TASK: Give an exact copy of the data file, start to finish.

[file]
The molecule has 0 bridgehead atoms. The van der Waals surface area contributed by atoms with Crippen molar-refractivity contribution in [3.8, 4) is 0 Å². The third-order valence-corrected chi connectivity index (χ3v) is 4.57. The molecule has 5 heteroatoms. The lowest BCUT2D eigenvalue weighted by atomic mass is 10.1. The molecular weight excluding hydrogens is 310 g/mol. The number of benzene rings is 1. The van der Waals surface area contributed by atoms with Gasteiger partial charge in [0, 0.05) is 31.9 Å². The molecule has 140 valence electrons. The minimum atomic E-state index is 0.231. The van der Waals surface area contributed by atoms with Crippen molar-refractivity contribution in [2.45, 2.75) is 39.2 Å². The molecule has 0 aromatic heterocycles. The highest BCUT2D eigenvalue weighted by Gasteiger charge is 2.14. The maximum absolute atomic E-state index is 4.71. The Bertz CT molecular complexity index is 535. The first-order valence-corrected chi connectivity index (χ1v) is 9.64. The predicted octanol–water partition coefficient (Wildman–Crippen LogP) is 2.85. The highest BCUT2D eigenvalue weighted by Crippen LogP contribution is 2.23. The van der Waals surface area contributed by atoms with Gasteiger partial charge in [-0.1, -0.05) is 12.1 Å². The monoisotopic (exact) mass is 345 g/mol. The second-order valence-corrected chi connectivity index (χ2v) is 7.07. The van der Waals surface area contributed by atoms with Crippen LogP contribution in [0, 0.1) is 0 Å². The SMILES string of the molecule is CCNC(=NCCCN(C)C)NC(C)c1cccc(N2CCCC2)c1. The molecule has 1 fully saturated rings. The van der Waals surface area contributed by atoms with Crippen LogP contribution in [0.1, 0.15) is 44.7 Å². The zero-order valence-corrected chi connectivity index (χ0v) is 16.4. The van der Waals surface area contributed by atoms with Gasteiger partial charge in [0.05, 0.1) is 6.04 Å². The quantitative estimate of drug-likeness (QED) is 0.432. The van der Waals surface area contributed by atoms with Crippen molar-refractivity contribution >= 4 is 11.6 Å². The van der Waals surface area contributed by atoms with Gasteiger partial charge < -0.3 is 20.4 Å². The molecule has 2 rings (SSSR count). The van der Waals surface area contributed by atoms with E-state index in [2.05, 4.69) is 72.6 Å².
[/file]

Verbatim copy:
The molecule has 0 bridgehead atoms. The van der Waals surface area contributed by atoms with Crippen molar-refractivity contribution in [3.8, 4) is 0 Å². The third-order valence-corrected chi connectivity index (χ3v) is 4.57. The molecule has 5 heteroatoms. The lowest BCUT2D eigenvalue weighted by atomic mass is 10.1. The molecular weight excluding hydrogens is 310 g/mol. The number of benzene rings is 1. The van der Waals surface area contributed by atoms with Gasteiger partial charge in [0, 0.05) is 31.9 Å². The molecule has 140 valence electrons. The minimum atomic E-state index is 0.231. The van der Waals surface area contributed by atoms with Crippen molar-refractivity contribution in [2.45, 2.75) is 39.2 Å². The molecule has 0 aromatic heterocycles. The highest BCUT2D eigenvalue weighted by Gasteiger charge is 2.14. The maximum absolute atomic E-state index is 4.71. The Bertz CT molecular complexity index is 535. The first-order valence-corrected chi connectivity index (χ1v) is 9.64. The predicted octanol–water partition coefficient (Wildman–Crippen LogP) is 2.85. The highest BCUT2D eigenvalue weighted by Crippen LogP contribution is 2.23. The van der Waals surface area contributed by atoms with Gasteiger partial charge in [-0.1, -0.05) is 12.1 Å². The monoisotopic (exact) mass is 345 g/mol. The second-order valence-corrected chi connectivity index (χ2v) is 7.07. The van der Waals surface area contributed by atoms with Crippen LogP contribution in [0, 0.1) is 0 Å². The SMILES string of the molecule is CCNC(=NCCCN(C)C)NC(C)c1cccc(N2CCCC2)c1. The molecule has 1 fully saturated rings. The van der Waals surface area contributed by atoms with Crippen LogP contribution in [0.1, 0.15) is 44.7 Å². The zero-order valence-corrected chi connectivity index (χ0v) is 16.4. The van der Waals surface area contributed by atoms with Gasteiger partial charge in [0.05, 0.1) is 6.04 Å². The quantitative estimate of drug-likeness (QED) is 0.432. The van der Waals surface area contributed by atoms with Crippen molar-refractivity contribution >= 4 is 11.6 Å². The van der Waals surface area contributed by atoms with Gasteiger partial charge < -0.3 is 20.4 Å². The molecule has 2 rings (SSSR count). The van der Waals surface area contributed by atoms with E-state index in [2.05, 4.69) is 72.6 Å².